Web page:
When I think about mirages, I think of two things: Vegas and the scorching hot desert (I guess that's one thing?). I never think about the cold, though. Hell, I never even knew mirages happened in the cold!
This picture, with the car floating in the air, proves me wrong. It was taken in February in Canada when the temperature was -10°F. A mirage effect in the cold works essentially the same as it does in the heat.
New Scientist explains:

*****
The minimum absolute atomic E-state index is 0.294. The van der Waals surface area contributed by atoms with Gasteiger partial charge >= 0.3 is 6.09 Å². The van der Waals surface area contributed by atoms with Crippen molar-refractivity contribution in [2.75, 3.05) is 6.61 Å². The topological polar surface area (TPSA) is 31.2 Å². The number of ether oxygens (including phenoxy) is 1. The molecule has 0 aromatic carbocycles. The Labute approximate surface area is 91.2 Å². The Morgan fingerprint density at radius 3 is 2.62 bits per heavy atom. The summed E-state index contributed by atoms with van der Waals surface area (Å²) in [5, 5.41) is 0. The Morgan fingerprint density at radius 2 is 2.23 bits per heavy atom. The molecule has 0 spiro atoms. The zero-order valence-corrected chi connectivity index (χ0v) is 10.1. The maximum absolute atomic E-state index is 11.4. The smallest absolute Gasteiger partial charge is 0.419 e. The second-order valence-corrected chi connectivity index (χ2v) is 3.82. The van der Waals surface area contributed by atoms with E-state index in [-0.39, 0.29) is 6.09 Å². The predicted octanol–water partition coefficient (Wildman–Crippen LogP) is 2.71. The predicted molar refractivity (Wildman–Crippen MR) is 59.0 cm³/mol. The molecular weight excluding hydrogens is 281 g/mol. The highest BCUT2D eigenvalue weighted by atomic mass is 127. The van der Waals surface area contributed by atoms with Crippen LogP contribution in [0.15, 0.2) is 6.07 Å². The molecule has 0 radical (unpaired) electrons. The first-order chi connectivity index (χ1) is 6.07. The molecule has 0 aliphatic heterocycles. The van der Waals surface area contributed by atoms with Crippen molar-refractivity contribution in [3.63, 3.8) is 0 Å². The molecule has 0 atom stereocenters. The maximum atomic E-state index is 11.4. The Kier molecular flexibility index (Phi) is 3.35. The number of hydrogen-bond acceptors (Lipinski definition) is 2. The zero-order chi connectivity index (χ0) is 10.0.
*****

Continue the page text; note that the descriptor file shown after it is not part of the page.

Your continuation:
The black asphalt of the road surface has been heated just a few degrees above the ambient temperature and as a result, a thin layer of air above the road surface warms up. The layer of warm air has a lower refraction index than the denser, colder air above it. The difference between them creates a boundary which behaves as a mirror, reflecting distant objects, in this case the blue winter sky, which makes it looks as if the car is floating above the road's surface.